Turkey has barred an Israeli military flight from Turkish airspace, in apparent retaliation for Israel's raid on an aid convoy bound for Gaza.
Turkey's prime minister confirmed that a "ban" had been implemented after the raid, which left eight Turkish citizens and one Turkish-US citizen dead.
Military flight bans are now being considered on a case-by-case basis, Turkish officials said.
The banned flight was carrying Israeli officers to Poland to tour Auschwitz.
The plane was denied permission to cross Turkish airspace and was therefore forced to fly an alternative route.
Meanwhile, Israel's commission of inquiry into the flotilla raid opened on Monday.
A senior Turkish foreign ministry official told the BBC there was now an official policy in place of banning Israeli military aircraft from Turkish airspace, but on a case-by-case basis.
He said it was not necessarily a blanket ban, but would depend of the kind of flight and the state of relations between Turkey and Israel at the time.
The official said this particular flight was banned purely because it had been the first such request from Israel and had nothing to do with the nature of the flight.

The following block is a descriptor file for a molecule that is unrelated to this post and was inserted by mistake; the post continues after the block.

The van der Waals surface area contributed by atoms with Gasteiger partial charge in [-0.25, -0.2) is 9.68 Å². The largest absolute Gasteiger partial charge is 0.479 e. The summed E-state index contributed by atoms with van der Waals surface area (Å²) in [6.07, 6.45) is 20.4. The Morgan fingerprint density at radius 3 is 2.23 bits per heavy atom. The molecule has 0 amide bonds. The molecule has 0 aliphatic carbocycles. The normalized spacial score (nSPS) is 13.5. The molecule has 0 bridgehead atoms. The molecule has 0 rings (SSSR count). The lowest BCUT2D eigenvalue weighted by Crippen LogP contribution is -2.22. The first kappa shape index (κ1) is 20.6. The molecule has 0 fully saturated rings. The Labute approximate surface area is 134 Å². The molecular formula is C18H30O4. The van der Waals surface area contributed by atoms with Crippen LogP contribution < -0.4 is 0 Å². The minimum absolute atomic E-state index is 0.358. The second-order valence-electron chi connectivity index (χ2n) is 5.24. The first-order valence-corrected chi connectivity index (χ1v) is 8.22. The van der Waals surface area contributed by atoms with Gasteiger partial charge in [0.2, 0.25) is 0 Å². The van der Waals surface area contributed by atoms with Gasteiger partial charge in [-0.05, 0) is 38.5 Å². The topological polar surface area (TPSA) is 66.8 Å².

Civilian flights are unaffected.
Reports first surfaced in the Israeli newspaper Yediot Ahronot that an Israeli military cargo plane, carrying more than 100 officers on their way to Auschwitz, was barred from Turkish airspace.
At the G20 summit in Toronto, Turkish Prime Minister Recep Tayyip Erdogan was asked by a reporter if the ban was related to the flotilla raid.
Mr Erdogan confirmed that "we started the ban after these events", according to a report by Turkish news agency Anatolia.
The Israeli raid on the aid flotilla drew international condemnation.
The six-ship flotilla was trying to break a blockade of Gaza that Israel says is needed to prevent weapons reaching militants in the territory.
Israeli commandos descended from helicopters on to the largest ship, the Turkish-owned Mavi Marmara, in international waters about 130km (80 miles) from the Israeli coast.
The activists say the commandos started shooting as soon as they hit the deck. Israeli officials say the commandos fired in self-defence.
Turkey reacted angrily to the raid, withdrawing its ambassador and cancelling joint military exercises.
It wants an apology from Israel and an international investigation.
Israel has refused to co-operate with an independent international inquiry. Its own inquiry opened on Monday.
Commission head Jacob Turkel said Prime Minister Benjamin Netanyahu would appear, as would the defence minister and military chief of staff.
There are two international observers.